With help from Eric Geller and Martin Matishak
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EQUIFAX EXCLUSIVE: THE BOTTOM LINE ON BREACH FAILURES — The historic Equifax data breach last year that affected 148 million consumers was “entirely preventable” and the credit bureau botched its handling of the mammoth incident afterward, according to a final House Oversight Committee report out today. “Equifax failed to fully appreciate and mitigate its cybersecurity risks,” the staff majority report concludes. “Had the company taken action to address its observable security issues prior to this cyberattack, the data breach could have been prevented.”
— The buildup: Two major factors allowed the breach to happen, the report states. First, there were big gaps between IT policy development and operation due to the company’s structure, a situation that allowed 300 security certificates to expire, including one that had been expired for 19 months and prevented Equifax from monitoring encrypted network traffic. It also led to an unpatched critical Apache Struts vulnerability that left systems at risk for 145 days — and the company knew it had trouble with patch management operating on an “honor system.”
Second, the company grew too fast, vacuuming up increasingly massive amounts of data as it acquired other companies and assumed those companies’ IT systems. That created a complex series of legacy systems and therefore vulnerabilities, the report states. Equifax had begun a modernization initiative in response to the problem, but it came too late. In all, attackers were able to access 48 databases over a 76-day assault, successfully locating unencrypted personal data 265 times and transferring it out of Equifax’s systems, the committee report states.
— The response: Although Equifax hired more than 1,500 call center employees to answer calls from potential victims, they still were overwhelmed, and they weren’t properly trained, the report states. Some customers were inadvertently directed to a phishing website rather than a website meant to inform them about whether they were victims. A coding issue limited the correct website’s capability to properly identify those victims, according to the report.
— The recommendations: Congress might need to boost the oversight powers of the Federal Trade Commission, and the Office of Management and Budget needs to use its acquisition powers to improve cybersecurity, the report states. The Securities and Exchange Commission should work with the private sector on disclosure of cybersecurity-related matters, the executive branch should work with industry on reducing use of Social Security numbers, and the Government Accountability Office should make recommendations to Congress on improving identity monitoring and protection services. And consumer reporting agencies should improve transparency while the private sector as a whole should modernize its IT, the report recommends.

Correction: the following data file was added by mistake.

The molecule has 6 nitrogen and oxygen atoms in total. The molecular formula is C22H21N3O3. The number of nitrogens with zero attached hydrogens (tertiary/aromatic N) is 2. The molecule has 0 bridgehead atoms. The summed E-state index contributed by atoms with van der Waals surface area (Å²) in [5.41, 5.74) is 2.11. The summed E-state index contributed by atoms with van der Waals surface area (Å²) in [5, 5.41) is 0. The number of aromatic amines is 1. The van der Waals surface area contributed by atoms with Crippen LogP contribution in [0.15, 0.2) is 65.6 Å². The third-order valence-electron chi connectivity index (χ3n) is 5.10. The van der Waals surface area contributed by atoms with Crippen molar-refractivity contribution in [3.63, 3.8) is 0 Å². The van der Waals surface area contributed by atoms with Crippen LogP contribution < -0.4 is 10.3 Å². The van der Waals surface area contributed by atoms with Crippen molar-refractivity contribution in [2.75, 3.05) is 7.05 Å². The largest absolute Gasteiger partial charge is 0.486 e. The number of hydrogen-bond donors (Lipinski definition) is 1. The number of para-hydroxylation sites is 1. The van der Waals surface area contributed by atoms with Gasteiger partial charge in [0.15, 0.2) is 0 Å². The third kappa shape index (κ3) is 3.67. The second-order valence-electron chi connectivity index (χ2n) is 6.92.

— The Equifax fallout: After the incident, CEO Richard Smith left the company, the chief information officer and chief security officer took early retirements and the company fired a senior vice president for failing to forward an email about the Apache Struts vulnerability. Smith told the panel last year that “the breach occurred because of both human error and technology failures,” but the committee report deems that an oversimplification.
HAPPY MONDAY and welcome to Morning Cybersecurity! Your usual MC host’s health has been absolute garbage of late, but I’m working my way back. Thanks to my teammates for holding things down while I was away, and thanks to anyone who fed them stuff to write. Send your thoughts, feedback and especially tips to email@example.com, and be sure to follow @POLITICOPro and @MorningCybersec. Full team info below.